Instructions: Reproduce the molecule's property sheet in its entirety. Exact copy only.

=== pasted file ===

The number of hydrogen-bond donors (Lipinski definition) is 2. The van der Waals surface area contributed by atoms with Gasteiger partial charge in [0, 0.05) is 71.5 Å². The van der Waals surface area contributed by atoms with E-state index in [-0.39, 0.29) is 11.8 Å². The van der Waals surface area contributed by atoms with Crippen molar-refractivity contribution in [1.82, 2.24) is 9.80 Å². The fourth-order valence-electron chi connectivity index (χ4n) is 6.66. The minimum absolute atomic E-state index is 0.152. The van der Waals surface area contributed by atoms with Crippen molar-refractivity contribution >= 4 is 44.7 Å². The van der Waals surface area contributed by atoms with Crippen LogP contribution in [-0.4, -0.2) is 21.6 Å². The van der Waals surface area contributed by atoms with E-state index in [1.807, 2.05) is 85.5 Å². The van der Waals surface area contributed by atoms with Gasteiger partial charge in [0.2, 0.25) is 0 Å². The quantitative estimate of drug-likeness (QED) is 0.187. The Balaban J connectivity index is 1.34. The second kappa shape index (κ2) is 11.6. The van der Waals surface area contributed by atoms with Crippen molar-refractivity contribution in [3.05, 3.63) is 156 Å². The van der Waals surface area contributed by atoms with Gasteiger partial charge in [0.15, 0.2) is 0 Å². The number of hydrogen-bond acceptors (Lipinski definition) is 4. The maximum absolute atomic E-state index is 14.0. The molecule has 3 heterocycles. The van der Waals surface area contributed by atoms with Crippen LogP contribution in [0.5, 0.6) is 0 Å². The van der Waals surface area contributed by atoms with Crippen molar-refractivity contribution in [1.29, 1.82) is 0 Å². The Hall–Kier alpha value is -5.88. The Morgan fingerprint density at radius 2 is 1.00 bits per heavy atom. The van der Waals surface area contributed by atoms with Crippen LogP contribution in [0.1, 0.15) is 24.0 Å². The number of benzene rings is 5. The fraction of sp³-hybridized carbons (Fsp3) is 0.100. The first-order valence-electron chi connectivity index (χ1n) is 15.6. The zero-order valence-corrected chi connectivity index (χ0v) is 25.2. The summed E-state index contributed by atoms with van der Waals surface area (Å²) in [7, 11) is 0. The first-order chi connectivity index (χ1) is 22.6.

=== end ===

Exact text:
The number of hydrogen-bond donors (Lipinski definition) is 2. The van der Waals surface area contributed by atoms with Gasteiger partial charge in [0, 0.05) is 71.5 Å². The van der Waals surface area contributed by atoms with E-state index in [-0.39, 0.29) is 11.8 Å². The van der Waals surface area contributed by atoms with Crippen molar-refractivity contribution in [1.82, 2.24) is 9.80 Å². The fourth-order valence-electron chi connectivity index (χ4n) is 6.66. The minimum absolute atomic E-state index is 0.152. The van der Waals surface area contributed by atoms with Crippen molar-refractivity contribution >= 4 is 44.7 Å². The van der Waals surface area contributed by atoms with Crippen LogP contribution in [-0.4, -0.2) is 21.6 Å². The van der Waals surface area contributed by atoms with E-state index in [1.807, 2.05) is 85.5 Å². The van der Waals surface area contributed by atoms with Gasteiger partial charge in [0.2, 0.25) is 0 Å². The quantitative estimate of drug-likeness (QED) is 0.187. The Balaban J connectivity index is 1.34. The second kappa shape index (κ2) is 11.6. The van der Waals surface area contributed by atoms with Crippen molar-refractivity contribution in [3.05, 3.63) is 156 Å². The van der Waals surface area contributed by atoms with Gasteiger partial charge in [0.15, 0.2) is 0 Å². The number of hydrogen-bond acceptors (Lipinski definition) is 4. The maximum absolute atomic E-state index is 14.0. The molecule has 3 heterocycles. The van der Waals surface area contributed by atoms with Crippen LogP contribution in [0.5, 0.6) is 0 Å². The van der Waals surface area contributed by atoms with Crippen molar-refractivity contribution in [1.29, 1.82) is 0 Å². The Hall–Kier alpha value is -5.88. The Morgan fingerprint density at radius 2 is 1.00 bits per heavy atom. The van der Waals surface area contributed by atoms with Crippen LogP contribution in [0.1, 0.15) is 24.0 Å². The number of benzene rings is 5. The fraction of sp³-hybridized carbons (Fsp3) is 0.100. The first-order valence-electron chi connectivity index (χ1n) is 15.6. The zero-order valence-corrected chi connectivity index (χ0v) is 25.2. The summed E-state index contributed by atoms with van der Waals surface area (Å²) in [7, 11) is 0. The first-order chi connectivity index (χ1) is 22.6.